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SimpleMachines, Inc. (SMI) has created a programmable, high-performance chip called Mozart. The TSMC 16-nanometer design utilizes HBM2 memory and is sampling as a standard PCIe card.

According to the company, initial results have shown significant speedups across a broad set of AI applications unlike other specialized AI chips. Examples include recommendation engines, speech and language processing, and image detection, all of which can run simultaneously.

Mozart is the result of 10 years of research at the University of Wisconsin-Madison, led by SMI’s Founder, CEO and CTO Karu Sankaralingam, also a computer science professor at UW.

The working chip demonstrates that a clean-slate design can deliver the performance of custom-built single purpose processors while maintaining flexibility and programmability.

The chip’s software interface includes direct TensorFlow support as well as API’s for C/C++ and Python. Future generations of the chip will leverage its architecture to scale up and down the power spectrum from enterprise-class high-performance systems to 5-watt IoT devices.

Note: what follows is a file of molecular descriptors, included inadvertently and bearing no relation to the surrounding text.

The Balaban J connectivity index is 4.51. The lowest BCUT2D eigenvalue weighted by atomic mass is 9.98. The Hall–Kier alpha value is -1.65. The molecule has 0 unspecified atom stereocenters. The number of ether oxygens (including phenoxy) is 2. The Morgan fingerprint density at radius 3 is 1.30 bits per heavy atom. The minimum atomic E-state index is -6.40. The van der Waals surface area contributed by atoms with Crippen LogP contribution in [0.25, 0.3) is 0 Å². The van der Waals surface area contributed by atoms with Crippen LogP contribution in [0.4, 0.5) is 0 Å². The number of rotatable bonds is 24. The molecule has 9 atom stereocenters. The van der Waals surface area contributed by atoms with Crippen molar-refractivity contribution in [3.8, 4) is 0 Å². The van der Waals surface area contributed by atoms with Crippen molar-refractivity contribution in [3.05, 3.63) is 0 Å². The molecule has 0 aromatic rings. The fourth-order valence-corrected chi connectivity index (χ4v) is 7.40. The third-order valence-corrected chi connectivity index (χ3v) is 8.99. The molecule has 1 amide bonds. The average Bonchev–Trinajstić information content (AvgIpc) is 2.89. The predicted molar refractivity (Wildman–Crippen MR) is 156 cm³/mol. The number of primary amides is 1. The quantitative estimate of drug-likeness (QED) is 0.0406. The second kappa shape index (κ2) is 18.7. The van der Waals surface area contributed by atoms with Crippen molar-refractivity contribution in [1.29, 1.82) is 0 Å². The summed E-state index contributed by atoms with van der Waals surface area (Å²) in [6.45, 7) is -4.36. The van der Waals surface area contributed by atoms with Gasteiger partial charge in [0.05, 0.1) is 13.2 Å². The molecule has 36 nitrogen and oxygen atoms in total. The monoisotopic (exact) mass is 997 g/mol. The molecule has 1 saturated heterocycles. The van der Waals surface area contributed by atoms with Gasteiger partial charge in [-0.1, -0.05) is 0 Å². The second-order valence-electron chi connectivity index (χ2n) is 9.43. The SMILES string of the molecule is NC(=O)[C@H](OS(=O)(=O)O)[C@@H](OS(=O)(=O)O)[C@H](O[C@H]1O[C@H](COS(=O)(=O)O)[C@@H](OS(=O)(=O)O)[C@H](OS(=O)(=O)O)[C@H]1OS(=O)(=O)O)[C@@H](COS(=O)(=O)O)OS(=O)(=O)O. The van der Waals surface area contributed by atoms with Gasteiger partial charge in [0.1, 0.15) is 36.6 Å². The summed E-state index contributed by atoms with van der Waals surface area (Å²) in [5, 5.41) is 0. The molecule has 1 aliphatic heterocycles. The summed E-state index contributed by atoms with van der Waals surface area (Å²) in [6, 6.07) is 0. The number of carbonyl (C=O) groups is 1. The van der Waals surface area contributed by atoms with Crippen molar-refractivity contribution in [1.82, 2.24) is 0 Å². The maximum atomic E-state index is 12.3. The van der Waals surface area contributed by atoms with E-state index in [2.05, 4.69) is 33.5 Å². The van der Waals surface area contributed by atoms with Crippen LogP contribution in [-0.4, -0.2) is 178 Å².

“Mozart is an extremely complex chip, one of the few using HBM2 (high-bandwidth memory) for this type of application,” Sankaralingam said. “It took our silicon team under a week from having the chip in-house to running applications on the device, putting us on the fast track to take our first silicon (A0) to production.”

“The chip’s design can support very large models today and is capable of running up to 64 different models simultaneously,” added Greg Wright, SMI’s Chief Architect. “Our next-generation 7-nanometer design is expected to be ready to sample by the end of 2021 and will be 20x faster on a diverse set of workloads than current chips.”

Mozart will be available via a PCIe card called Accelerando, or via the Symphony Cloud Service (SMI’s hosted cloud service with easy access to public clouds like Azure, Google Cloud Platform, and AWS).

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